SAO PAULO, Brazil -- Steve St. Angelo, head of Latin American and Caribbean operations for Toyota and Lexus, donned a pair of shades when he took the stage at the Sao Paulo auto show late last year.
"The future is so bright," he said during a presentation to the media, "we're going to need sunglasses to see."
Indeed, despite the heavy clouds of economic recession and political upheaval hanging over South American auto markets, Toyota sees rays of hope.
Sales for the Toyota and Lexus brands rose by a modest 13,829 units in 2016 to 391,720 vehicles in the 40-country region, Toyota said. In Brazil, deliveries were up 2,148 to 179,448. (Mexico, part of North America, isn't included.)
While that wasn't exactly sizzling, it's certainly a start for a company that has been a bit player in the region compared with competitors such as General Motors and Volkswagen.
And there are small signs of economic recovery in Brazil and Argentina, two of the biggest economies in South America, along with some glimmers among the smaller nations in the region.
St. Angelo, a 30-year GM veteran who joined Toyota in 2005, is realistic about what can be achieved from year to year in a part of the world subject to big boom-and-bust cycles.
"We're a conservative company and we believe in what's called sustainable growth," he told Automotive News. "That means don't get all hungry and go wild and bring in this car and that car, because eventually the market will turn."
Case in point: Brazil became the world's fourth-biggest vehicle market in 2012 with 3.8 million in sales, only to see that slashed to around 2 million last year as the commodity-based economy cooled.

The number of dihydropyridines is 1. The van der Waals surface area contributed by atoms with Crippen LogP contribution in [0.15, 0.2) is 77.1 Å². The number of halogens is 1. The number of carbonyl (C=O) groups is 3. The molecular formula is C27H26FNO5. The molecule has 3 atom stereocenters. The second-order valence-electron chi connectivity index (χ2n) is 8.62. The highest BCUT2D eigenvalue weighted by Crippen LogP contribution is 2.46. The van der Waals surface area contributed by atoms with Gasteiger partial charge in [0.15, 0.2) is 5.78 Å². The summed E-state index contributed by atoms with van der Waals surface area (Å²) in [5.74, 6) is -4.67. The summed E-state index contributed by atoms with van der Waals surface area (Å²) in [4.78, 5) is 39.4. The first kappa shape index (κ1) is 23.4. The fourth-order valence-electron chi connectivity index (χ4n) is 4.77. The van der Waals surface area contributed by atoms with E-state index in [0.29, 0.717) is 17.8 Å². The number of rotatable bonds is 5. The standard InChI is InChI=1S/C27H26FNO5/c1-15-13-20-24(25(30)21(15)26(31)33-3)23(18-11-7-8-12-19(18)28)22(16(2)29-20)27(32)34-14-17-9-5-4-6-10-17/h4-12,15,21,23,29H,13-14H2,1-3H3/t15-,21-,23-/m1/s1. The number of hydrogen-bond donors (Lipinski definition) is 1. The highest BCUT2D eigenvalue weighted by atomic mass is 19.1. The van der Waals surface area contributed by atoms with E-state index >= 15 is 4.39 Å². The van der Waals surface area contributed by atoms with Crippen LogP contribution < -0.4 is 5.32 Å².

Toyota, a relatively small player in Brazil, was able to hold on to most of its volume by stressing quality and durability to picky consumers. As a result, its market share grew from 3 percent in 2013 to about 9 percent today, St. Angelo said.
"We're not buying market share," he said of the incentives being offered by competitors. "There's a lot of hard work at the dealers."
That includes teaching sales staff how to manage trade-ins, since Brazilians mostly sell their cars on the open market -- particularly Toyotas, because of their strong resale value.
"We consistently watch customer satisfaction; we consistently watch our warranty data," he said. "We want to make sure that when we grow, we're growing in a responsible way."
Toyota's value-based proposition in the market is one reason for St. Angelo's optimism. So is Latin America's potential for sustained growth once it gets out of its current funk.
The region's population is projected to grow by 42 million by the end of the decade, St. Angelo said. And there are only 1.6 vehicles on the road for every 10 people, lower even than Mexico at three vehicles per 10.
One key for growth has been bringing the region under one chief executive.
"The secret weapon that we didn't have before is there's 40 countries in our region and before they were just taking care of themselves," said St. Angelo, who took the regional helm in 2013. Now, "we share best practices continuously throughout the region."
St. Angelo, who has seen Toyota's regional market share grow from about 5 percent in 2012 to 10 percent today, compares his work now to planning for a harvest later.
"We're not chasing the fruit right now," he said. "We're just working on the roots of our tree."